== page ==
quote

sorry, forgot to address admissions. In a normal year, top 25% from a T2 would be good enough. This year, I expect admissions to be more competitive because of all the laid-off and deferred associates. If you are in the top 25%, with good tax grades, a good personal statement, and some tax work experience, you should still have a good shot.

sorry, forgot to address admissions. In a normal year, top 25% from a T2 would be good enough. This year, I expect admissions to be more competitive because of all the laid-off and deferred associates. If you are in the top 25%, with good tax grades, a good personal statement, and some tax work experience, you should still have a good shot.
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AHG

How is hiring for Non-tax LL.M. students this year? Is anyone having any luck?

How is hiring for Non-tax LL.M. students this year? Is anyone having any luck?
quote
rbp

I'll try to respond to both questions. First, placement in biglaw and B4 is bad this year. It seems like in a normal year about 60% of students are employed by graduation, but this year that figure might be more like 30%. Every year NYU tax places a small number of people, say 5-10, in tax court clerkships and 5-10 with the IRS OCC. This was unchanged this year and there might have even been a hiring uptick in government because a budget was passed. Biglaw and B4 are mostly laying people off, deferring incoming associates, and hiring sparingly. There are also a few people hired into academia every year, and this year is no exception. I hope things return to normal next year, but that would just be speculation. Smaller law firms might still be hiring, but that can vary greatly.

To the other poster, I don't have a CPA myself but it seems that a CPA and LL.M. teach different skills. The LL.M. certainly wouldn't hurt, but is probably not essential if you already have a CPA. I personally think the best route is to see if you can get a job and then pursue an LL.M. part time. As for NYU, the program is great and you will learn a lot. There is also an alumni network that is willing to help you out, especially in NYC. I am not sure if the education is any better than you would receive elsewhere, but the name recognition and the school's existing relationships with employers is valuable.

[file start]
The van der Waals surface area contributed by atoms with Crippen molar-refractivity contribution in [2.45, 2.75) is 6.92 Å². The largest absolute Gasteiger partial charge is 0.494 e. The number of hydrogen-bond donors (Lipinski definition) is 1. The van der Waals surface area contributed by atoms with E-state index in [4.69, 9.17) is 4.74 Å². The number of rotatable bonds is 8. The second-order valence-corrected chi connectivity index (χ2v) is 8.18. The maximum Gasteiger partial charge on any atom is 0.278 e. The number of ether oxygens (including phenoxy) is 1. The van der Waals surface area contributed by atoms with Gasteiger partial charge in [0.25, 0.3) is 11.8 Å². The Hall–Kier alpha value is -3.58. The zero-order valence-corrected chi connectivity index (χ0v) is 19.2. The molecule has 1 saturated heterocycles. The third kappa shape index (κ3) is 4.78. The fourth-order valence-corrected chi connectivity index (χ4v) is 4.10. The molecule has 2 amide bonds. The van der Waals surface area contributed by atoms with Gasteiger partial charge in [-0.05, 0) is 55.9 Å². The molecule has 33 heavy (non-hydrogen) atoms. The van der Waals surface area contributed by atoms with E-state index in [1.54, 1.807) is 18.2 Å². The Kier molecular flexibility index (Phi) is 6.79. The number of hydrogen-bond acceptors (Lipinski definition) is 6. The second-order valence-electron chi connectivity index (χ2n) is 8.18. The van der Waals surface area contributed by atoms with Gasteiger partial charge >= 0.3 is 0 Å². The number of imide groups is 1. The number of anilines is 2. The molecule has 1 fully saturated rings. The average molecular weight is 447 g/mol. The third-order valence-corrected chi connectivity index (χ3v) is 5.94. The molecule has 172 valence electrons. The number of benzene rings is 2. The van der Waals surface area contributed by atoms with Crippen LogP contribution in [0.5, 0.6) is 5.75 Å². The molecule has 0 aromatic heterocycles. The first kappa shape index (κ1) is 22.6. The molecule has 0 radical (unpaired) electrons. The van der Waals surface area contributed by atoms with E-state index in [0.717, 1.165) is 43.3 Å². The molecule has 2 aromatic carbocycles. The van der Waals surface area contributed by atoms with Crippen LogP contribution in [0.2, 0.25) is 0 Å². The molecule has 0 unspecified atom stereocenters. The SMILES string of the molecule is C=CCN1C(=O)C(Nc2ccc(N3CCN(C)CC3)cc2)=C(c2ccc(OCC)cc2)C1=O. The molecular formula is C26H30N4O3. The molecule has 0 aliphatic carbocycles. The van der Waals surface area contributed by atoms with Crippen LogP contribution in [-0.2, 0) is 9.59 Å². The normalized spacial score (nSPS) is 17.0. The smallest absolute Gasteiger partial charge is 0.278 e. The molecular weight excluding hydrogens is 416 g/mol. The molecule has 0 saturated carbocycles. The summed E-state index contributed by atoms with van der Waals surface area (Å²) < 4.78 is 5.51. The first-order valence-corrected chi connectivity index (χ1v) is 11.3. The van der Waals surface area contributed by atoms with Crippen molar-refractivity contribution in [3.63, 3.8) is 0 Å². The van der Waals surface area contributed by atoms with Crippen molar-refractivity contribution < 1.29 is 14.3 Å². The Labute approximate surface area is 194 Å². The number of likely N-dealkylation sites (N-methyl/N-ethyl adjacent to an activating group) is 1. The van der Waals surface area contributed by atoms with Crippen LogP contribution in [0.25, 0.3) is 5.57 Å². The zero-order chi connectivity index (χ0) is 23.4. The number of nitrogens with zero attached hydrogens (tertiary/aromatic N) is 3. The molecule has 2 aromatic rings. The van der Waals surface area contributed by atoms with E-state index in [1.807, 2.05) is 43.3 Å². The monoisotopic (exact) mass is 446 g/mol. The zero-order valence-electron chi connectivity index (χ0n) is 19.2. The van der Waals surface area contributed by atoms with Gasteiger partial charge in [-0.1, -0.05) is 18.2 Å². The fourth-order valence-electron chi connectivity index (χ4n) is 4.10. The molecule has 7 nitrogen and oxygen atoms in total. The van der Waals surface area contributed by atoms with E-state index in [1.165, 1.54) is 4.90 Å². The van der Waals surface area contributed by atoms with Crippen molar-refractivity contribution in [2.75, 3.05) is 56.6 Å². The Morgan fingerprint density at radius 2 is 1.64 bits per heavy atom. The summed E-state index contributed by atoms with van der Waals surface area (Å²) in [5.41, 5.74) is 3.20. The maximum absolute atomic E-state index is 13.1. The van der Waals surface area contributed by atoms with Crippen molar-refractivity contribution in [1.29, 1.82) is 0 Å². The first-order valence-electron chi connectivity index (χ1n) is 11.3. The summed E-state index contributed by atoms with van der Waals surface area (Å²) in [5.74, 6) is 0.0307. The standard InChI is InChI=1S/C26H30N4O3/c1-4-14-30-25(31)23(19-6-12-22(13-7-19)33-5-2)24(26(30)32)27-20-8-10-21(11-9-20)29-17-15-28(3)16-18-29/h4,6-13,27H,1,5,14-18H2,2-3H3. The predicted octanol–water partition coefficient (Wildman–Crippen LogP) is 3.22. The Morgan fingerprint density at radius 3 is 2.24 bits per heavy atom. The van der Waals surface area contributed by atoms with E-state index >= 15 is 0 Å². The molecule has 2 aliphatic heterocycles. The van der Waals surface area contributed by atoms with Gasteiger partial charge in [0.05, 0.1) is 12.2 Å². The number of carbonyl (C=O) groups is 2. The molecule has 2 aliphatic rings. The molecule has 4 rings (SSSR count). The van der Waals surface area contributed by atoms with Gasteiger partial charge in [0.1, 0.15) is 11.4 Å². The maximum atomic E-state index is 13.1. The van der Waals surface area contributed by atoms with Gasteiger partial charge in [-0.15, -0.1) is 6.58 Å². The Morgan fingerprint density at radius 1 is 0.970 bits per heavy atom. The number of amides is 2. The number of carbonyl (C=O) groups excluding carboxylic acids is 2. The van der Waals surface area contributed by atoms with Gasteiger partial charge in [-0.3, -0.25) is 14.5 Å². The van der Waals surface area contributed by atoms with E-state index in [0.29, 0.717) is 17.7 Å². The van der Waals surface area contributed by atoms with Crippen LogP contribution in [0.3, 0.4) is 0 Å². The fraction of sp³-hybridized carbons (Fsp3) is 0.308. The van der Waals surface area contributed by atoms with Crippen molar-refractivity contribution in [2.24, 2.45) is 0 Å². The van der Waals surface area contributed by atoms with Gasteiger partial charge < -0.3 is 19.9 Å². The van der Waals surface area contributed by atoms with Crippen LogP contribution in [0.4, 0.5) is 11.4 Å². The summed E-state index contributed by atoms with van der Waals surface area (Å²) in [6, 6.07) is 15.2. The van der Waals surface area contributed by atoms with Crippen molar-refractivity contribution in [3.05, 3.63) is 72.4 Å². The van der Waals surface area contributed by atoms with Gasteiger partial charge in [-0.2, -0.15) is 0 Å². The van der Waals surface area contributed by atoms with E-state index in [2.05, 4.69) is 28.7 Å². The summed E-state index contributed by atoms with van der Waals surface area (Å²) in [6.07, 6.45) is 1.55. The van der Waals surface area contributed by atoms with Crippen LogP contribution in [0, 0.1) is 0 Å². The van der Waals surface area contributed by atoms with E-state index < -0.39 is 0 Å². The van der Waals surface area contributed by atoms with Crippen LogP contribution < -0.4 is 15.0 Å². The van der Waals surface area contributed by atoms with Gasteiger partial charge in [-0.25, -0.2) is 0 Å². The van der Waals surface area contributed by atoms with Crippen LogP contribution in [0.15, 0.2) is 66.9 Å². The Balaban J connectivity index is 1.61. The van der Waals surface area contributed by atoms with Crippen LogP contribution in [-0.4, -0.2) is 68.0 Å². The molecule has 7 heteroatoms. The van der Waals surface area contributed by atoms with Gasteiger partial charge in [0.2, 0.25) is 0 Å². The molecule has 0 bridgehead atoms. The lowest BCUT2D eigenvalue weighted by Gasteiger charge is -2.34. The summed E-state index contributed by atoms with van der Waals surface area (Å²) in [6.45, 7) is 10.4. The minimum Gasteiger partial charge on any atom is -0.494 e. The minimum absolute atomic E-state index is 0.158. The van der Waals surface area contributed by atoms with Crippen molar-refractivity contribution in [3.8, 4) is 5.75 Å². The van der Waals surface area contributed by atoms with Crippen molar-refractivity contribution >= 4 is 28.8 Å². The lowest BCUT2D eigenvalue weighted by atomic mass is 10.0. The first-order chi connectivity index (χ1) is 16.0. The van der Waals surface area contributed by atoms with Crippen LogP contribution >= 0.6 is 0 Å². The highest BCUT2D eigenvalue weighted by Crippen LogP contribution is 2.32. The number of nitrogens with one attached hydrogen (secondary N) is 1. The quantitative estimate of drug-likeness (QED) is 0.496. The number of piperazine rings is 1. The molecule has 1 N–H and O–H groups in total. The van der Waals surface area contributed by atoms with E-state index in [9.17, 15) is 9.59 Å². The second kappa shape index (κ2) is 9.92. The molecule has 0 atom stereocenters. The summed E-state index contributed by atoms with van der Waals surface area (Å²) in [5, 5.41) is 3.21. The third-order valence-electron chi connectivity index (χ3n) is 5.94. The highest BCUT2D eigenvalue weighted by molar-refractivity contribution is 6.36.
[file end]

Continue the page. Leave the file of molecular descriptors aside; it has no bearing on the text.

I will be attending in the fall, and I have a few questions. First, I assume you to a corporate tax. Do you know which textbook they use? Second, do exams tend to be closed book or open book or restricted open book?

Any courses you would especially recommend or especially not recommend? The same question for professors.

Thanks,
rbp

<blockquote>I'll try to respond to both questions. First, placement in biglaw and B4 is bad this year. It seems like in a normal year about 60% of students are employed by graduation, but this year that figure might be more like 30%. Every year NYU tax places a small number of people, say 5-10, in tax court clerkships and 5-10 with the IRS OCC. This was unchanged this year and there might have even been a hiring uptick in government because a budget was passed. Biglaw and B4 are mostly laying people off, deferring incoming associates, and hiring sparingly. There are also a few people hired into academia every year, and this year is no exception. I hope things return to normal next year, but that would just be speculation. Smaller law firms might still be hiring, but that can vary greatly.

To the other poster, I don't have a CPA myself but it seems that a CPA and LL.M. teach different skills. The LL.M. certainly wouldn't hurt, but is probably not essential if you already have a CPA. I personally think the best route is to see if you can get a job and then pursue an LL.M. part time. As for NYU, the program is great and you will learn a lot. There is also an alumni network that is willing to help you out, especially in NYC. I am not sure if the education is any better than you would receive elsewhere, but the name recognition and the school's existing relationships with employers is valuable. </blockquote>